Come one, come all! We need your help removing invasive species and improving wildlife habitat at Harmon Canyon. Every SUNDAY and MONDAY our fantastic docents Terri and Kris will lead volunteers in removing non-native, invasive species from Harmon Canyon Preserve. No previous weed pulling experience is required, our docents will provide training to anyone who needs it. This volunteer opportunity requires hand pulling weeds so please bring your own gloves and any tools that you think might work well. Meet the group at 7AM at the information kiosk at Harmon Canyon Preserve.
We're using SignUp.com to organize this ongoing event.
Here's how it works in 4 easy steps:
1) Click this link to see our SignUp on SignUp.com: https://signup.com/go/KSkTPtn
2) Review the options listed and choose the spot(s) you like.
3) Sign up! It's Easy - you will NOT need to register an account or keep a password on SignUp.com.
4) Every spot has a link to our volunteer agreement liability release form. Please sign and return electronically to [email protected], or bring your printed and signed copy to the event.
Note: SignUp.com does not share your email address with anyone. If you prefer not to use your email address, please contact me and I can sign you up manually.
Any questions? Contact [email protected] for more information.
***Please disregard the event date below - this volunteer opportunity occurs every Sunday and Monday. Refer to Signup.com listings for specific dates***
Ventura Land Trust is excited to celebrate OAKtober, Oak Awareness Month, in October 2021. Join VLT and other organizations and individuals across the state as we recognize the importance of oaks and oak ecosystems.
Every individual, organization, and community can play an important role in celebrating oaks and oak ecosystems across California throughout the month of October—OAKtober!
California's native oaks have evolved with native plants and wildlife to make unique ecosystems. Trees work for us by cleaning our air and water, sequestering atmospheric carbon, buffering climate extremes and reducing energy usage. Oaks reduce flooding and support our native wildlife. Oaks, and trees in general, provide important benefits that provide the foundation for our personal and planetary health.
Be Part of OAKTober
There are many ways you can join OAKtober. Your participation helps create awareness of the value of oaks across California, while developing a community network to support these important oak ecosystems. Here are some suggestions:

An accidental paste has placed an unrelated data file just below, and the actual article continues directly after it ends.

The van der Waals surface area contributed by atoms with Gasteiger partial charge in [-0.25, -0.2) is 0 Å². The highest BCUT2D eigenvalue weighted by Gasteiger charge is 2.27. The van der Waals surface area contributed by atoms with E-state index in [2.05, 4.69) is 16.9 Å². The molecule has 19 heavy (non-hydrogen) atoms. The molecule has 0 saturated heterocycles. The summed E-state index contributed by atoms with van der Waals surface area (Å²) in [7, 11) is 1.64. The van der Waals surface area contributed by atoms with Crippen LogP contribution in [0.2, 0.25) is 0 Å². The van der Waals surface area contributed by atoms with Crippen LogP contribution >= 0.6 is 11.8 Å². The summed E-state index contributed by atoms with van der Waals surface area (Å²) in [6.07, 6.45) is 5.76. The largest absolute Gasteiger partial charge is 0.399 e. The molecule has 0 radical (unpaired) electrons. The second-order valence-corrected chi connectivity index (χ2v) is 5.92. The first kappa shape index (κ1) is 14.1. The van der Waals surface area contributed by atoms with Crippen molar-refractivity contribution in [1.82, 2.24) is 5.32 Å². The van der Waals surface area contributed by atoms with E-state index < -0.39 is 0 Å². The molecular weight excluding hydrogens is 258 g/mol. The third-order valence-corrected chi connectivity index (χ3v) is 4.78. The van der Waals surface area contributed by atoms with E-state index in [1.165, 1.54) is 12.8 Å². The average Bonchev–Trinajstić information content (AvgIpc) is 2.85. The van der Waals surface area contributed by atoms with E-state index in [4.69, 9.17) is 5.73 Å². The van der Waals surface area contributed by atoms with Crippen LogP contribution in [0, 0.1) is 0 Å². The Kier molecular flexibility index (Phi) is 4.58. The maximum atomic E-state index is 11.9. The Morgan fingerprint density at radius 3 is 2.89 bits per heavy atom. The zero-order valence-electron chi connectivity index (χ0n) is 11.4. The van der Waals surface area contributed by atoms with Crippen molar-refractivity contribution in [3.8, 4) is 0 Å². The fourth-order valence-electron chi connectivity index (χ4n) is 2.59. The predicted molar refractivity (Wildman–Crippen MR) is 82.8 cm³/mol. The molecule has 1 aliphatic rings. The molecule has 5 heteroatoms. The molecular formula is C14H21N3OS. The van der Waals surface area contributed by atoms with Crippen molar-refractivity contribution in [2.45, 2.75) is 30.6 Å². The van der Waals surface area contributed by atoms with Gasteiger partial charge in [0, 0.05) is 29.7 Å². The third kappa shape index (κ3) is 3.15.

Host an oak workday. Help remove invasive species as an individual or a group to improve growing conditions for oak ecosystems. Or plant, water, and mulch oak trees.
Sponsor a campout. Camp at a designating campground or in your backyard and learn about the history and significance of oaks in Ventura County.
Lead or join a walk through an oak woodland. Help participants notice all of the wildlife and plants that make up the oak ecosystem by leading or being part of a favorite neighborhood trail tour.
Collect acorns and plant them. Plant acorns directly on fence lines or in pots for planting in your community or parks in a few years.
Find the largest oak. Identify the largest oak tree in your community or park, determine its approximate age, and introduce community members to the tree and its history.
Host a virtual OAKtober beer or wine event to benefit Ventura Land Trust. Oaktoberfest!
Engage your school. Encourage students to write essays or create posters on the importance of oaks to our communities and our ecosystems. Use Once upon a Watershed’s Oaks program.
- Hug an oak tree.
Share Your Event with Ventura Land Trust
Be sure to register your event with Once Upon a Watershed Program Director Dr. David White and Development Director Leslie Velez at [email protected].
Email us your OAKtober photos and activities, and we will share them on social media and with local, regional, and state-wide newspapers and social media to celebrate our collective action.
- Host an oak workday. Help remove invasive species as an individual or a group to improve growing conditions for oak ecosystems. Or plant, water, and mulch oak trees.